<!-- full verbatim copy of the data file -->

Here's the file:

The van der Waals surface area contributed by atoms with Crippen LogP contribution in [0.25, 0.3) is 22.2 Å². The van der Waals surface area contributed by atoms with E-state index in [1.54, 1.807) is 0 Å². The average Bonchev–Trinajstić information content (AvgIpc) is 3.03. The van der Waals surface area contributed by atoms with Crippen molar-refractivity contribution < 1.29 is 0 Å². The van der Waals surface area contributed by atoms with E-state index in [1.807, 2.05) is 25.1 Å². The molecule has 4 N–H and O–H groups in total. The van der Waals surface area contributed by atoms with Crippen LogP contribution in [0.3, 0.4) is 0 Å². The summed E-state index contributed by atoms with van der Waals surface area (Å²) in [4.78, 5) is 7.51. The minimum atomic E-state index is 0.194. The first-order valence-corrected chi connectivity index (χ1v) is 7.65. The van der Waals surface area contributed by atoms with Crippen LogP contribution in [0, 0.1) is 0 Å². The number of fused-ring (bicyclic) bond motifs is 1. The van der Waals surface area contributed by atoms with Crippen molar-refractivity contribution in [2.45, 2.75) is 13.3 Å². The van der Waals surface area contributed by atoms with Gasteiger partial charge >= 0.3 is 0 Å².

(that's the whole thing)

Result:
The van der Waals surface area contributed by atoms with Crippen LogP contribution in [0.25, 0.3) is 22.2 Å². The van der Waals surface area contributed by atoms with E-state index in [1.54, 1.807) is 0 Å². The average Bonchev–Trinajstić information content (AvgIpc) is 3.03. The van der Waals surface area contributed by atoms with Crippen molar-refractivity contribution < 1.29 is 0 Å². The van der Waals surface area contributed by atoms with E-state index in [1.807, 2.05) is 25.1 Å². The molecule has 4 N–H and O–H groups in total. The van der Waals surface area contributed by atoms with Crippen LogP contribution in [0.3, 0.4) is 0 Å². The summed E-state index contributed by atoms with van der Waals surface area (Å²) in [4.78, 5) is 7.51. The minimum atomic E-state index is 0.194. The first-order valence-corrected chi connectivity index (χ1v) is 7.65. The van der Waals surface area contributed by atoms with Crippen LogP contribution in [0, 0.1) is 0 Å². The number of fused-ring (bicyclic) bond motifs is 1. The van der Waals surface area contributed by atoms with Crippen molar-refractivity contribution in [2.45, 2.75) is 13.3 Å². The van der Waals surface area contributed by atoms with Gasteiger partial charge >= 0.3 is 0 Å².